Annals of Surgical Oncology

, Volume 17, Issue 6, pp 1682–1687

Cervical Lymph Node Dissection for Metastatic Testicular Cancer

  • M. G. van Vledder
  • J. A. van der Hage
  • W. J. Kirkels
  • J. W. Oosterhuis
  • C. Verhoef
  • J. H. W. de Wilt
Urologic Oncology

DOI: 10.1245/s10434-010-1036-x

Cite this article as:
van Vledder, M.G., van der Hage, J.A., Kirkels, W.J. et al. Ann Surg Oncol (2010) 17: 1682. doi:10.1245/s10434-010-1036-x

Abstract

Introduction

Despite high response rates to systemic chemotherapy, 30% of patients with advanced stage testicular carcinoma will have extra-retroperitoneal residual masses that require resection. Most often, these are located in the lungs and mediastinum and neck. Limited data are available concerning the incidence, surgical management, and follow-up of neck metastasis arising from a testicular primary tumor.

Methods

We retrospectively reviewed all 665 patients who were referred to a tertiary referral center with the diagnosis of testicular cancer from January 1997 to June 2009 for the presence of cervical metastases. Patients who underwent concomitant surgical therapy were identified and analyzed. Clinical and pathological data were collected from patient records, including radiology and pathology reports. Furthermore, data on primary treatment strategy, chemotherapeutic regimens, timing of surgical procedures, complications, disease recurrence, and follow-up were collected.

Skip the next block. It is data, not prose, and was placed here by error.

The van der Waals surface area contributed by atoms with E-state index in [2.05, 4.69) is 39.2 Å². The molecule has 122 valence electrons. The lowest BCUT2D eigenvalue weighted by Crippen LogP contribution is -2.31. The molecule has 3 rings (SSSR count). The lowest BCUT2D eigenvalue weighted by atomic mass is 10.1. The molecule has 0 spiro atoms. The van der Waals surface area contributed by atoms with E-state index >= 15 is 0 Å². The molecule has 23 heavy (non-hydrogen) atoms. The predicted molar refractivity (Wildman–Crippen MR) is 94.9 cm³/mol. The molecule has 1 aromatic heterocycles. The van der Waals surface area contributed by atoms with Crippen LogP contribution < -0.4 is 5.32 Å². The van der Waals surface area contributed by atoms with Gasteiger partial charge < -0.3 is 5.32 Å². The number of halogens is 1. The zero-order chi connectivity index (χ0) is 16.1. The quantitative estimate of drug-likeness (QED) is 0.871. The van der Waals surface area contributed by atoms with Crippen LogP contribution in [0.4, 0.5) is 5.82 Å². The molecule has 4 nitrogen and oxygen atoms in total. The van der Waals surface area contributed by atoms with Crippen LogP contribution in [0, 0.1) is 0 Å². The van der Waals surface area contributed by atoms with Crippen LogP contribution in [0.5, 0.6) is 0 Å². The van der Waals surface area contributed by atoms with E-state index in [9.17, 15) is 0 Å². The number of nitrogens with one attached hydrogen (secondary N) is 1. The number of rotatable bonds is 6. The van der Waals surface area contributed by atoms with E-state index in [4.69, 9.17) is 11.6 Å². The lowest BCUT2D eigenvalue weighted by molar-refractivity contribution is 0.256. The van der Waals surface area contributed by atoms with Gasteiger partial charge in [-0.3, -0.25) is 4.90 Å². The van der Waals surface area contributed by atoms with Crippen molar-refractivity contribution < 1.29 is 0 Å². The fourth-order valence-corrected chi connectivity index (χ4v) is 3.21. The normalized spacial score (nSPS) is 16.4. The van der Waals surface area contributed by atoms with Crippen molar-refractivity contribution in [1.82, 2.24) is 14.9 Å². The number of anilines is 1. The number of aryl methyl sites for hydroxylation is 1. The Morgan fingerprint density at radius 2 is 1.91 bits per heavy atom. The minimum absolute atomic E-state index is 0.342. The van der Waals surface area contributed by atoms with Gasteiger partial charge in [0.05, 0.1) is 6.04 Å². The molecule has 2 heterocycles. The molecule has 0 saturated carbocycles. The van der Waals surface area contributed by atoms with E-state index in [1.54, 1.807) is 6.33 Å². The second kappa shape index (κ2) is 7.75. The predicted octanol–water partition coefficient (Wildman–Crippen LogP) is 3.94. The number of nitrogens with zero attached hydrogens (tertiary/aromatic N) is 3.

Results

Twenty-six patients (4%) had cervical lymph node metastasis. The majority (n = 19) had multiple ERP sites. Nine patients (35%) underwent selective neck dissection: in six patients, this was indicated because of residual masses after chemotherapy, and in three patients, cervical masses represented a late and distant relapse of previously treated disease. Viable cancer cells were present in the resected specimen only in these three patients. Seven patients are currently without evidence of disease. Two patients died of disseminated disease.

Conclusions

Cervical lymph node metastases originating from testicular cancer are rare but are more commonly observed in patients with advanced stage disease. Selective neck dissection can be safely performed both after chemotherapy and in the case of recurrent disease.

Copyright information

© Society of Surgical Oncology 2010

Authors and Affiliations

  • M. G. van Vledder
    • 1
  • J. A. van der Hage
    • 2
  • W. J. Kirkels
    • 3
  • J. W. Oosterhuis
    • 4
  • C. Verhoef
    • 1
  • J. H. W. de Wilt
    • 5
  1. 1.Department of SurgeryErasmus Medical Center, Daniel den Hoed Cancer CenterRotterdamThe Netherlands
  2. 2.Department of SurgeryThe Netherlands Cancer Institute, Antoni van Leeuwenhoek HospitalAmsterdamThe Netherlands
  3. 3.Department of UrologyErasmus Medical Center, Daniel den Hoed Cancer CenterRotterdamThe Netherlands
  4. 4.Department of PathologyErasmus Medical Center, Daniel den Hoed Cancer CenterRotterdamThe Netherlands
  5. 5.Department of Surgery, Division of Surgical OncologyRadboud University Nijmegen Medical CenterNijmegenThe Netherlands

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